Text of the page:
THE House Committee on Banks and Financial Intermediaries on Thursday approved the proposed law of President Ferdinand Marcos Jr. creating the P250-billion Maharlika Wealth Fund.
The committee approved House Bill 6398, filed by Speaker Martin G. Romualdez, after the panel adopted and passed the proposed amendments of the technical working group headed by Albay Rep. Joey Sarte Salceda.
Under the bill, the four GFIs—to be known as the founding GFIs—are mandated to invest equity with a combined total of P250 billion to start up the fund.
The Government Service Insurance System (GSIS) will provide an initial investment of P125 billion, the Social Security System and Land Bank of the Philippines will each invest P50 billion, and the Development Bank of the Philippines, P25 billion.
The bill also mandates the national government through the Treasury of the Philippines to provide P25 billion as investment.
As an annual contribution to the fund, the measure mandates—through the BSP—foreign currency equivalent of
10 percent of the remittances from the OFWs and 10 percent coming from the annual contribution of the business processing outsourcing sector.
It said the Philippine Amusement and Gaming Corp. shall contribute at least 10 percent of gross gaming revenue streams created after the effectivity of this proposal.
Under the bill, the Maharlika Wealth Fund, an independent fund, adheres to the principles of good governance, transparency and accountability. The fund shall be sourced from the investible funds of the country’s top-performing GFIs, the Treasury of the Philippines and Bangko Sentral ng Pilipinas.
The fund shall be used to invest on a strategic and commercial basis in a manner designed to promote fiscal stability for economic development, and strengthen the top performing GFIs through additional investment platforms that will help attain the national government’s priority plan.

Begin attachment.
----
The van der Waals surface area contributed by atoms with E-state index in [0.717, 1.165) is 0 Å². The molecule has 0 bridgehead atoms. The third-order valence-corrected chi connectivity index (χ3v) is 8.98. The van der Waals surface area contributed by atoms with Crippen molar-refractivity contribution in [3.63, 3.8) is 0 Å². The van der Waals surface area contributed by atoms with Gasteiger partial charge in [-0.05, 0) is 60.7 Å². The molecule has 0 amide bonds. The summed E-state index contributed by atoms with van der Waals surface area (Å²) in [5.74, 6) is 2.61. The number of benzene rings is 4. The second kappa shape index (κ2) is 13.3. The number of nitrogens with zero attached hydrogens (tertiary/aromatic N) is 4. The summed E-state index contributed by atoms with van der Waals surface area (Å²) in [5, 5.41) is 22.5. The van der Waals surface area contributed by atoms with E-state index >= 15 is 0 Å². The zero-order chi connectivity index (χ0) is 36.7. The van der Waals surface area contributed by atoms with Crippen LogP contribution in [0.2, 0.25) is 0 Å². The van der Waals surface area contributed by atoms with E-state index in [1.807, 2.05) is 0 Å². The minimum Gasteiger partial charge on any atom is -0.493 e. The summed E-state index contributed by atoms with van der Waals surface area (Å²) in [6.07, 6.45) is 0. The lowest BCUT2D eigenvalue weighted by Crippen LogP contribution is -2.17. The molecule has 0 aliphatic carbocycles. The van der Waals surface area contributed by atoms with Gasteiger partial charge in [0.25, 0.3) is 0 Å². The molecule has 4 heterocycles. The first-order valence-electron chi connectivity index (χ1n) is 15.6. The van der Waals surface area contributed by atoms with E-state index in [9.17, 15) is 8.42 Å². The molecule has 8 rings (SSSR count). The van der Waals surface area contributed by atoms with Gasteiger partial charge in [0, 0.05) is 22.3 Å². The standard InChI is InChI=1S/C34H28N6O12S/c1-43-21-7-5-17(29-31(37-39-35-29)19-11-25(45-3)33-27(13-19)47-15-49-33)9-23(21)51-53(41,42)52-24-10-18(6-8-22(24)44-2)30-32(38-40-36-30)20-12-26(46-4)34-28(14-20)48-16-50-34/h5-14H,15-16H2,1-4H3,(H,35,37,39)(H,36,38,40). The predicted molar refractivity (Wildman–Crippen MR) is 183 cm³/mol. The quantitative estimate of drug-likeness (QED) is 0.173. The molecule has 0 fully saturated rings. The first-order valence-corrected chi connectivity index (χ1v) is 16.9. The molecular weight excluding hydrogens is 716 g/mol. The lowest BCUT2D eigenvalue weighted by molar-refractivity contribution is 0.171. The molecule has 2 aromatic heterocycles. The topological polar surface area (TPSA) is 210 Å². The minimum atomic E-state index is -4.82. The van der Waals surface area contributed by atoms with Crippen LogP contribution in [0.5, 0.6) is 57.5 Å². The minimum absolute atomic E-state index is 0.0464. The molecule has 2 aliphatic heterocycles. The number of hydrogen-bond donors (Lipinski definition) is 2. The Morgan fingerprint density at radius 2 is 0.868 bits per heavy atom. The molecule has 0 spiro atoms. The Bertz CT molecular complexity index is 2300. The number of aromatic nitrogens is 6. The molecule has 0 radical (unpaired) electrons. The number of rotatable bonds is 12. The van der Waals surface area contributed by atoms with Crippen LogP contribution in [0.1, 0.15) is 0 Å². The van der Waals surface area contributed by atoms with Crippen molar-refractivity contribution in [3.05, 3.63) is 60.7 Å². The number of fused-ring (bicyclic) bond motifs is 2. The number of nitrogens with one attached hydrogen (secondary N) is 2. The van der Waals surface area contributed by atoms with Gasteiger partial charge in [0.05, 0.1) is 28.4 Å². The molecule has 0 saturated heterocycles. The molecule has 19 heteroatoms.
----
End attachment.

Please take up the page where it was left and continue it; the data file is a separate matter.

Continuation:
The establishment of the Maharlika Wealth Fund was patterned after the sovereign wealth fund of other countries, to maximize the profitability of investible government assets.
During the hearing, GSIS President and General Manager Jose Veloso, SSS President and CEO Michael Regino, and Land Bank of the Philippines President and CEO Cecilia Borromeo assured the public that they have enough investible funds for the creation of the Maharlika Wealth Fund.
Earlier, DBP President Emmanuel Herbosa also told the committee DBP supports the proposed MWF.
For his part, Salceda, who was designated chairman of the TWG that hammered out provisions of the bill, said the TWG introduced sufficient safeguards to ensure that the fund will be governed properly, and will yield returns to pension funds and government banks.
“I have introduced layers upon layers of safeguards to assuage the markets and to provide sufficient risk mitigation and downside protection for the national government, the government banks, and the pension funds SSS and GSIS. This will never be 1MDB,” Salceda said, referring to the Malaysian investment bank.
“We introduced three layers of audit – internal, external, and COA. We introduced four layers of good corporate governance—in the board of directors, the advisory body, the risk management unit, and the congressional oversight committee. We imposed regular booking of losses and profits in the books, and annual reporting by the government financial institutions to their members or shareholders,” Salceda said.
Also, he said, “we also introduced a government guarantee only to GFIs, which are fully owned by the State anyway. So, no government guarantees will be issued to debts to private entities, unlike what happened in Malaysia.”
“There will also be no shadow accounts or investments. Multiple audit requirements, independent directors, and the Treasurer of the Philippines, who will sit on the board, will ensure that,” he added.
Salceda said the TWG also introduced a 2-percent cap on management fees of the fund.
As a result, Salceda said, the GFIs have manifested greater interest in increasing their stake in the fund, while “foreign investors have also made manifestations to me that they will invest.”
Salceda said that the intention of the fund, “apart from exposure to higher upside for the GFIs, is greater investments in critical infrastructure such as dams and energy.”
“The President’s expressed aspiration is for the Fund to contribute to nation-building. The Fund will pool resources towards that direction, since many of these projects are capital-intensive,” he said.
For his part, Rep. Sandro Marcos said the President told the Legislative-Executive Development Advisory Council (LEDAC) that he wants a sovereign wealth fund that could be used to invest in real and financial assets.
“It was really the President who told our LEDAC that he wanted to create a sovereign wealth fund. It could have been done by executive order but if it was done via executive order, our President was afraid that it would just be for six years. If you pass it as a piece of legislation it would at least be more, I guess, robust in terms of serving other administrations,” said Marcos in an interview.